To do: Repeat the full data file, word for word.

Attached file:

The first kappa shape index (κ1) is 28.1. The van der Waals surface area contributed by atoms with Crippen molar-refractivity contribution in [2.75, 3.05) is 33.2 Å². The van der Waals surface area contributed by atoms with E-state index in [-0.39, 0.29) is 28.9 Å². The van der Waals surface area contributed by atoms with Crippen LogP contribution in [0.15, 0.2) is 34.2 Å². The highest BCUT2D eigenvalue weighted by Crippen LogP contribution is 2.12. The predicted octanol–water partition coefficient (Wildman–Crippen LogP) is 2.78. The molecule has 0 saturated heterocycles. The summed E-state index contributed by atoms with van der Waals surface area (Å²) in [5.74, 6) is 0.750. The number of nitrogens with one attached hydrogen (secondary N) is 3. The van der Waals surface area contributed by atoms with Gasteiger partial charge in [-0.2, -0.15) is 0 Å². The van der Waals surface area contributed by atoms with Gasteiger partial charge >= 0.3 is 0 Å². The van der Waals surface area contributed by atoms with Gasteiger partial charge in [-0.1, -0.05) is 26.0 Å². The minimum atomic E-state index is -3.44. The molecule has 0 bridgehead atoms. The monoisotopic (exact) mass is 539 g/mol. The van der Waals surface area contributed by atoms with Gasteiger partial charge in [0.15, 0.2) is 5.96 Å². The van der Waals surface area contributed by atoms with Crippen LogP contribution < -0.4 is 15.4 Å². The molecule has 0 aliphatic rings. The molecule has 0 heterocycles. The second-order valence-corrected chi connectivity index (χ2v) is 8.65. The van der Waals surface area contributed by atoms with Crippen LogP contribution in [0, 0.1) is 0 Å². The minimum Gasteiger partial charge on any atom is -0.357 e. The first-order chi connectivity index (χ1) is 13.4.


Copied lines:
The first kappa shape index (κ1) is 28.1. The van der Waals surface area contributed by atoms with Crippen molar-refractivity contribution in [2.75, 3.05) is 33.2 Å². The van der Waals surface area contributed by atoms with E-state index in [-0.39, 0.29) is 28.9 Å². The van der Waals surface area contributed by atoms with Crippen LogP contribution in [0.15, 0.2) is 34.2 Å². The highest BCUT2D eigenvalue weighted by Crippen LogP contribution is 2.12. The predicted octanol–water partition coefficient (Wildman–Crippen LogP) is 2.78. The molecule has 0 saturated heterocycles. The summed E-state index contributed by atoms with van der Waals surface area (Å²) in [5.74, 6) is 0.750. The number of nitrogens with one attached hydrogen (secondary N) is 3. The van der Waals surface area contributed by atoms with Gasteiger partial charge in [-0.2, -0.15) is 0 Å². The van der Waals surface area contributed by atoms with Gasteiger partial charge >= 0.3 is 0 Å². The van der Waals surface area contributed by atoms with Gasteiger partial charge in [-0.1, -0.05) is 26.0 Å². The minimum atomic E-state index is -3.44. The molecule has 0 bridgehead atoms. The monoisotopic (exact) mass is 539 g/mol. The van der Waals surface area contributed by atoms with Gasteiger partial charge in [0.15, 0.2) is 5.96 Å². The van der Waals surface area contributed by atoms with Crippen LogP contribution < -0.4 is 15.4 Å². The molecule has 0 aliphatic rings. The molecule has 0 heterocycles. The second-order valence-corrected chi connectivity index (χ2v) is 8.65. The van der Waals surface area contributed by atoms with Crippen LogP contribution in [0, 0.1) is 0 Å². The minimum Gasteiger partial charge on any atom is -0.357 e. The first-order chi connectivity index (χ1) is 13.4.